• B 1 (same country): b ij :=0.9 if f i [country]=f j [country] and 0.1 otherwise

  • B 2 (same gender): b ij :=0.9 if f i [gender]=f j [gender] and 0.1 otherwise

  • B 3 (hierarchy): b ij :=f i [positionf j [position]

  • B 4 (popularity): b ij :=f i [articles]+f j [articles]+f i [citations]+f j [citations]

Figure 3 a shows the matrix representation of belief B 1, and Fig. 3 b its respective row-wise normalization for the local model case. While belief matrices are identically structured for local and global models, the ratio between parameters in different rows is crucial for the global model, but irrelevant for local ones.
Fig. 3

Prior belief: This figure illustrates the three main phases of prior elicitation. That is, a a matrix representation of belief B 1, where authors are more likely to collaborate with each other if they are from the same country. b B 1 normalized row-wise using the local model interpretation. c Prior elicitation for κ=4; i.e., \(\alpha _{ij} = \frac {b_{ij}}{Z} \times \kappa + 1\)

Dyad-attributed networks For the particular case of Dyad-Attributed networks, beliefs are described using the underlying mechanisms of secondary multigraphs. For instance, a co-authorship network—where every node represents an author with no additional information or attribute—could be explained by a citation network under the hypothesis that if two authors frequently cite each other, they are more likely to also co-author together. Thus, the adjacency (feature) matrices \((\hat F)\) of secondary multigraphs can be directly used as belief matrices B=(b ij ). However, we can express additional beliefs by transforming the matrices. As an example, we can formalize the belief that the presence of a feature tends to inhibit the formation of edges in the data by setting b ij :=−sigm(f ij ), where sigm is a sigmoid function such as the logistic function.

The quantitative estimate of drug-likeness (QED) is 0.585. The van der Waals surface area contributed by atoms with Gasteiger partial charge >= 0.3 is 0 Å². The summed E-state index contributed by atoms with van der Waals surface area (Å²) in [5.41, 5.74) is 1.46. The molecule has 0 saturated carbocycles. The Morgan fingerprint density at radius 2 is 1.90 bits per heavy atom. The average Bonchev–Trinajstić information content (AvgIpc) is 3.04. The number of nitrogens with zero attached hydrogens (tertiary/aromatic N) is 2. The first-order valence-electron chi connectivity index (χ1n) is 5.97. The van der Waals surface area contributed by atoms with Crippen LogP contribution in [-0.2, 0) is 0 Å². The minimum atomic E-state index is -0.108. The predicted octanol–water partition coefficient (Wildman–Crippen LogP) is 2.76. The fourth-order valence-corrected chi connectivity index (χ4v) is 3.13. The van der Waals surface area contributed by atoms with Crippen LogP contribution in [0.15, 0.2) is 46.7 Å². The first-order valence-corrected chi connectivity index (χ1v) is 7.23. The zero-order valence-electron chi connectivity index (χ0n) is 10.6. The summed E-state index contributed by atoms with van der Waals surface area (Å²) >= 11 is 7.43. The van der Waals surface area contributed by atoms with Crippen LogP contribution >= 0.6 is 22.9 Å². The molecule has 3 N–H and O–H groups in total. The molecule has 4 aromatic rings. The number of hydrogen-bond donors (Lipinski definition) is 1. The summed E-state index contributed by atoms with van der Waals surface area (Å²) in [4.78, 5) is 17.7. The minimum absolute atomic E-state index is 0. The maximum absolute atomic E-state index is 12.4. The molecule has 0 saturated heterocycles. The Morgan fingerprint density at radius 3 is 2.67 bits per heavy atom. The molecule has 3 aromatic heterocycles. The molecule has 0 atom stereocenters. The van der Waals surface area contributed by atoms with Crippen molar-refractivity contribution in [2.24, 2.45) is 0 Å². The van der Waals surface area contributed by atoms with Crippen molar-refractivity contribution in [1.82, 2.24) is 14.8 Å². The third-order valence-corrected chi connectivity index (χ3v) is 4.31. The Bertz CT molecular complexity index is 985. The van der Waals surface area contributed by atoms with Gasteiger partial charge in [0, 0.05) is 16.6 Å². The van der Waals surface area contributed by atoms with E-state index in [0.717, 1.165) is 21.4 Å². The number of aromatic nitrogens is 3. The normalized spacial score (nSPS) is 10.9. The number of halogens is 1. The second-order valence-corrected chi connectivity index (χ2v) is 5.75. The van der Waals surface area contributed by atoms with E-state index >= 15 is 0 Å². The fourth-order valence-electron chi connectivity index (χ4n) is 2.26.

Eliciting a Dirichlet prior.

In order to obtain the hyperparameters α of a prior Dirichlet distribution, we utilize the pseudo-count interpretation of the parameters α ij of the Dirichlet distribution, i.e., a value of α ij can be interpreted as α ij −1 previous observations of the respective event for α ij ≥1. We distribute pseudo-counts proportionally to a belief matrix. Consequently, the hyperparameters can be expressed as: \(\alpha _{ij} = \frac {b_{ij}}{Z} \times \kappa + 1\), where κ is the concentration parameter of the prior. The normalization constant Z is computed as the sum of all entries of the belief matrix in the global model, and as the respective row sum in the local case. We suggest to set κ=n×k for the local models, κ=n 2×k for the directed global case, \(\kappa = \frac {n(n+1)}{2} \times k\) for the undirected global case, and k={0,1,...,10}. A high value of κ expresses a strong belief in the prior parameters. A similar alternative method to obtain Dirichlet priors is the trial roulette method (Singer et al. 2015). For the global model variation, all α values are parameters for the same Dirichlet distribution, whereas in the local model variation, each row parametrizes a separate Dirichlet distribution. Figure 3 (c) shows the prior elicitation of belief B1 for kappa=4 using the local model.

Computation of the marginal likelihood

For comparing the relative plausibility of hypotheses, we use the marginal likelihood. This is the aggregated likelihood over all possible values of the parameters θ weighted by the Dirichlet prior. For our set of local models we can calculate them as:
$$ P(D|H) = \prod_{i=1}^{n} \frac{\Gamma\left({\sum\nolimits}_{j=1}^{n}\alpha_{ij}\right)}{\Gamma\left({\sum\nolimits}_{j=1}^{n}\alpha_{ij}+m_{ij}\right)} \prod_{j=1}^{n} \frac{\Gamma(\alpha_{ij}+m_{ij})}{\Gamma(\alpha_{ij})} $$
(2)
Recall, α ij encodes our prior belief connecting nodes v i and v j in G, and m ij are the actual edge counts. Since we evaluate only a single model in the global case, the product over rows i of the adjacency matrix can be removed, and we obtain:
$$ P(D|H)=\frac{\Gamma\left({\sum\nolimits}_{i=1}^{n}{\sum\nolimits}_{j=1}^{n}\alpha_{ij}\right)}{\Gamma\left({\sum\nolimits}_{i=1}^{n}{\sum\nolimits}_{j=1}^{n}\alpha_{ij}+m_{ij}\right)} \prod_{i=1}^{n}\prod_{j=1}^{n} \frac{\Gamma\left(\alpha_{ij}+m_{ij}\right)}{\Gamma(\alpha_{ij})} $$